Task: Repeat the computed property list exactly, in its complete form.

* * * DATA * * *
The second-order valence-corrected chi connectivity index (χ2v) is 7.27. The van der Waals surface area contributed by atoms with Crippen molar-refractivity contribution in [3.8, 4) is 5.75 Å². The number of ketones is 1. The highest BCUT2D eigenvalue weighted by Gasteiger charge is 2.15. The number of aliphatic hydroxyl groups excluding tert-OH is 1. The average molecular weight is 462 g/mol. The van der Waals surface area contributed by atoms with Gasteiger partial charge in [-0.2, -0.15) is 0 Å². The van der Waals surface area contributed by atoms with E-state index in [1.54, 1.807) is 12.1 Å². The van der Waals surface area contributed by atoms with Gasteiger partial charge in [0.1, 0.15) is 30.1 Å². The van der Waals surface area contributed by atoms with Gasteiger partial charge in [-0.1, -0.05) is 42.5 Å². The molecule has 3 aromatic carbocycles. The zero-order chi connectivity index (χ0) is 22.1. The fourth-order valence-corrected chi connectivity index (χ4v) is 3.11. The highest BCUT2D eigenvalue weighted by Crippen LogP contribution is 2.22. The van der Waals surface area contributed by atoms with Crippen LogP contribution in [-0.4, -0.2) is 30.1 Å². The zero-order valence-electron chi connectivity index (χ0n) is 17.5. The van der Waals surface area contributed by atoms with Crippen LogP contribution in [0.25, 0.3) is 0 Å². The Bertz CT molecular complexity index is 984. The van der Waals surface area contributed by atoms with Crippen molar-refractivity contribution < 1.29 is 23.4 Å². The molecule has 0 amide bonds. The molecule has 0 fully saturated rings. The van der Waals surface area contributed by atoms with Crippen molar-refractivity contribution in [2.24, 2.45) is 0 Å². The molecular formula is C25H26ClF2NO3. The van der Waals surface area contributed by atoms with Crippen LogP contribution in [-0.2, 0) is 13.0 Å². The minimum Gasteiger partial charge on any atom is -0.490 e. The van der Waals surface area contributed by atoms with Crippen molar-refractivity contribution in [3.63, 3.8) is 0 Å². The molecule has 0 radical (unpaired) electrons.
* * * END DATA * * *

The second-order valence-corrected chi connectivity index (χ2v) is 7.27. The van der Waals surface area contributed by atoms with Crippen molar-refractivity contribution in [3.8, 4) is 5.75 Å². The number of ketones is 1. The highest BCUT2D eigenvalue weighted by Gasteiger charge is 2.15. The number of aliphatic hydroxyl groups excluding tert-OH is 1. The average molecular weight is 462 g/mol. The van der Waals surface area contributed by atoms with Gasteiger partial charge in [-0.2, -0.15) is 0 Å². The van der Waals surface area contributed by atoms with E-state index in [1.54, 1.807) is 12.1 Å². The van der Waals surface area contributed by atoms with Gasteiger partial charge in [0.1, 0.15) is 30.1 Å². The van der Waals surface area contributed by atoms with Gasteiger partial charge in [-0.1, -0.05) is 42.5 Å². The molecule has 3 aromatic carbocycles. The zero-order chi connectivity index (χ0) is 22.1. The fourth-order valence-corrected chi connectivity index (χ4v) is 3.11. The highest BCUT2D eigenvalue weighted by Crippen LogP contribution is 2.22. The van der Waals surface area contributed by atoms with Crippen LogP contribution in [-0.4, -0.2) is 30.1 Å². The zero-order valence-electron chi connectivity index (χ0n) is 17.5. The van der Waals surface area contributed by atoms with Crippen LogP contribution in [0.25, 0.3) is 0 Å². The Bertz CT molecular complexity index is 984. The van der Waals surface area contributed by atoms with Crippen molar-refractivity contribution < 1.29 is 23.4 Å². The molecule has 0 amide bonds. The molecule has 0 fully saturated rings. The van der Waals surface area contributed by atoms with Crippen molar-refractivity contribution in [2.24, 2.45) is 0 Å². The molecular formula is C25H26ClF2NO3. The van der Waals surface area contributed by atoms with Crippen LogP contribution in [-0.2, 0) is 13.0 Å². The minimum Gasteiger partial charge on any atom is -0.490 e. The van der Waals surface area contributed by atoms with Crippen molar-refractivity contribution in [3.63, 3.8) is 0 Å². The molecule has 0 radical (unpaired) electrons.